Embracing Every Hue: Brotherhood beyond Borders - National Council of Teachers of English
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Embracing Every Hue: Brotherhood beyond Borders

From NCTE’s Standing Committee on Global Citizenship

This post was written by NCTE member Darius Phelps, who is also a member of the Standing Committee on Global Citizenship. As Committee members, we have discussed how we can utilize our narratives as testimonies to carve the pathway to emancipation for this new generation. Poet, 2023 recipient of the NCTE Early Career Educator of Color Award, assistant director of programs under the Center for Publishing & Applied Liberal Arts (PALA) department at NYU, and Brooklyn Poets manager, Darius amplifies the work of BIPOC poet-educators Taiyo Na and R.A. Villanueva in honor of National Poetry Month and Asian American, Native Hawaiian, and Pacific Islander (AANHPI) Heritage Month. 


“Knowing how to be solitary is central to the art of loving. When we can be alone, we can be with others without using them as a means of escape.” —bell hooks (2021)

Growing up, I was never taught how to truly dive into the work of poetry, specifically the emotional aspect of the work that has now defined many aspects of my pedagogy, in my school settings. We never covered anything poetry related until middle school, and even then, it was only focused on syntax, structure, and form—never the backstory of why these poets wrote, who or what inspired the poem, or even what emotion their work evoked in us as students. 

While many young men of color might be told to shy away from publicly expressing their emotions, I was fortunate that I grew up in a single-parent household where my mother always encouraged me to embrace my own. She allowed me to inspect the journey that they took me on and let me find comfort in writing my own poetry and illustration as the emotions flowed—sometimes, admittedly, too deeply. Flash forward to now, as an administrator and professor in English education, when I take the time to reflect on my pedagogy, it has been those who have come before me, and most importantly, those who walk beside me, who molded me into the researcher, practitioner, and emerging poet that lies before you.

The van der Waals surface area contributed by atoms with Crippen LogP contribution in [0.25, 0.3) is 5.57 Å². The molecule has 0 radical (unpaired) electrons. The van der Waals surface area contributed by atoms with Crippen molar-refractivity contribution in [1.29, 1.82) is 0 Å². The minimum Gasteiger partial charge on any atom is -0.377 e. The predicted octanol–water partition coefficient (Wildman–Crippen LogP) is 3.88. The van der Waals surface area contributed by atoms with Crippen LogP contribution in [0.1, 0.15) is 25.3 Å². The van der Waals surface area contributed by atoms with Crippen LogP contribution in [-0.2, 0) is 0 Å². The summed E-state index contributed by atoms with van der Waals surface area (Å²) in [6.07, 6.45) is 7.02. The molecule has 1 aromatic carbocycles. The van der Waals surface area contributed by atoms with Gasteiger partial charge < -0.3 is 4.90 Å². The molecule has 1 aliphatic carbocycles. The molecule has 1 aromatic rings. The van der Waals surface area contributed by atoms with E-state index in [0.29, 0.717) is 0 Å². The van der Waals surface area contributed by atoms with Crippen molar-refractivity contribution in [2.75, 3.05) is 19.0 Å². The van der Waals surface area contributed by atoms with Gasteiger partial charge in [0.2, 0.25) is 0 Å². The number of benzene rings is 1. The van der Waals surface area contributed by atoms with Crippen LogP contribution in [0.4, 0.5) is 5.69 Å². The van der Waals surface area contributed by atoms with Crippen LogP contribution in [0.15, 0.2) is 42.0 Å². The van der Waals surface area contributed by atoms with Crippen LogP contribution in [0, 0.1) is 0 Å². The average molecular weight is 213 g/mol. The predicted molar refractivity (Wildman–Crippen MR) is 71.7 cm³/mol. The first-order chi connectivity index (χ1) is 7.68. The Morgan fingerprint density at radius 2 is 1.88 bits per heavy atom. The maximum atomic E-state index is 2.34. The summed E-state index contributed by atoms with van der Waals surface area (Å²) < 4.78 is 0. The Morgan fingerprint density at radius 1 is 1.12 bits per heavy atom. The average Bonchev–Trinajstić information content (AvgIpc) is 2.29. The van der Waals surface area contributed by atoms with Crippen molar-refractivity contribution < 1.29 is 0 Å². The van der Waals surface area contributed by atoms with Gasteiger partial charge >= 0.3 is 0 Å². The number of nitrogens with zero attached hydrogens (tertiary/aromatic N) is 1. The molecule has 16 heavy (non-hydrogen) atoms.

This past week, I was fortunate enough to teach a lesson known as “Connecting Personally with Poetry” with a group of amazing sixth graders who yearned to know more about writing, poetry, and channeling emotions through their respective work. As a guest poet-educator, the question was asked of me who inspires me to continue to write. Ruminating on this question,  I thought back to my September 2023 article, “Embracing Every Hue: Using Our Narratives to Cultivate Healing.” In this piece, I stated, “An educator can be both a teacher and a writer in their classroom. The connecting puzzle piece is vulnerability. A true teacher, especially one teaching English/language arts, has to be ready and willing to open themselves up, not only to face issues about themselves and their writing but allowing their students to be witnesses to the process as well.” In addition to this, in his Poets.org blog post, Willie Perdomo (2024) states, “Writing poetry can be a lonely endeavor, and community can be hard to locate.” Despite wearing many hats and juggling various tasks these last two years, I have unexpectedly found a true community, but more importantly brotherhood through writing and immersing myself deep in the world of poetry. This has led to me meeting two poet-educators who have played and continue to play pivotal roles in many parts of life and never fail to immerse themselves in community, inspiring me to grow: Taiyo Na and R.A. Villanueva.